Against Gnosticism

Sagesound – was the purpose of copy/pasting that selection to show Christianity sometimes being influenced by ideas which conflicted with Christ’s teaching? Because – if it was to lend support to Gnosticism – it failed utterly (did you read it?). Perhaps it was a display of intellectual honesty – presenting a view opposed to Gnosticism? Are you Unitarian or Gnostic or neither or … whut?

I would say that this particular selection you have chosen, presents Gnosticism as being the religion (not sure if that is a correct way to classify it) most opposed to Christ’s teachings.

I wouldn’t, however, use it as a source myself since it is utterly packed and running over its brim with falsities.

Now – I’m waiting on you to defend your argument that “the teachings of the early church have some contradictions with the teachings of Christ.” Still don’t feel like it just yet – or have you been working on it?

Take care.

[edit]forgot to reply to this question[/edit]

– Sagesound

I replied in the post right before the one in which you re-asked this question.

Somewhat… I actually wanted to just give you something to chew on for a while because trying to convince you of something I know you’ll never understand is a huge waste of my time.

Again, I just wanted you to go run in a circle and get agitated a little like I know you are. The guy has some interesting points, but not exactly the points that I would have spoken of.

Neither. I’m agnostic.

Like I asked before, was the comment about John not good enough for you? And you’ve said this…

I didn’t really find anything in that post you mentioned that was in regards to the comment on Paul…
…but if you really want an answer, how about this: John instituted the concepts of original sin and the foundation of what became the trinity, facilitating the concept of the belief in or of Jesus Christ rather than the following of his teachings. To get to the point, what Christ never spoke of, he put in Christ’s mouth in a manner of speaking… granting the influence to the early churches. Let’s face it, John used Christ as a stepstool to preach to the masses his own version of what he thought Christianity should be. Really, this says it all right here.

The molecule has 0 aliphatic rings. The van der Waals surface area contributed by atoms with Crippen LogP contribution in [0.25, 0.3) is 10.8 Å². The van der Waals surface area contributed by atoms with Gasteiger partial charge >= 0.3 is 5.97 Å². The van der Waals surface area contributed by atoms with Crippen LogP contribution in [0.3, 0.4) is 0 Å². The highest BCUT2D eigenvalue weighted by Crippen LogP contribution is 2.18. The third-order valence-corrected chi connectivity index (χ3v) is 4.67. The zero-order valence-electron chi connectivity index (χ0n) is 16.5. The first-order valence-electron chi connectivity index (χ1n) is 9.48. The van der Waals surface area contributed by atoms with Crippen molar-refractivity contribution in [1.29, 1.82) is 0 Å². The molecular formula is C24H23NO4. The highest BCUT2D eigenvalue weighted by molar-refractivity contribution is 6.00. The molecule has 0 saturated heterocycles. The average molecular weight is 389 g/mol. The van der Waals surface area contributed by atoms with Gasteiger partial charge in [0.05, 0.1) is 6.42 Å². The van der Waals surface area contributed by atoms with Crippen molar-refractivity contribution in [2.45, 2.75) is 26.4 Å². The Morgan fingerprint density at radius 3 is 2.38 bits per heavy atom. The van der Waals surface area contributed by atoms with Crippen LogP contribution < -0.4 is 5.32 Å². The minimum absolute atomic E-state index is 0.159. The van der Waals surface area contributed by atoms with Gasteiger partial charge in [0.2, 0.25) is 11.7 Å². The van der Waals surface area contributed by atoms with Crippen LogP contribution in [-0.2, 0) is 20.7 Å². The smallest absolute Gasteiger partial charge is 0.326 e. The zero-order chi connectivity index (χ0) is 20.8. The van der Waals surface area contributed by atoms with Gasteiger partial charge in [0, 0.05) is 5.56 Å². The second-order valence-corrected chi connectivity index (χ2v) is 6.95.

I’m sure Gnostics think of Christians as heretical… While Gnosticism is different from mainstream Pauline Christianity, one has to wonder why people like you get all wound up over it. Really, why not go around bashing all religious beliefs different from Christianity… oh wait… you already do that don’t you? Hmmm… not very Christ-like.

It is entirely possible that Christian Gnosticism sprung out from the idea that the feminine is superior to the masculine, and that this would jeopardize the power that Paul had… so to maintain his power, he had to make very direct comments about not just Christian Gnosticism, but all of Gnosticism. Would you accept that possibility?

Let’s get down to the bottom line… show me a passage where Christ himself spoke or did anything in terms of persecution of another belief system. Did he ever speak out against the Roman Gods calling them heresies to the divinity of himself? (That would have been interesting.)


I’m not sure why he copied and pasted the material he did, either, when of far more significance to the discussion is the material linked at the bottom of his post, called “Pauline Christianity.” What that material does, is to call into question any claims of any church in existence today to be genuinely orthodox in the sense of Christ’s teachings, or in a position to judge any teaching as heretical.

In essence, the history of the formation of the churches is as follows:

The Apostles and other followers of Jesus formed a community after the crucifiction of Jewish Nazarenes; these were a Jewish sect, not a separate religion (although the Jewish authorities considered them heretical). They followed Mosaic law, and although they revered Jesus as their founder and a great prophet and teacher, they had no concept of his divinity.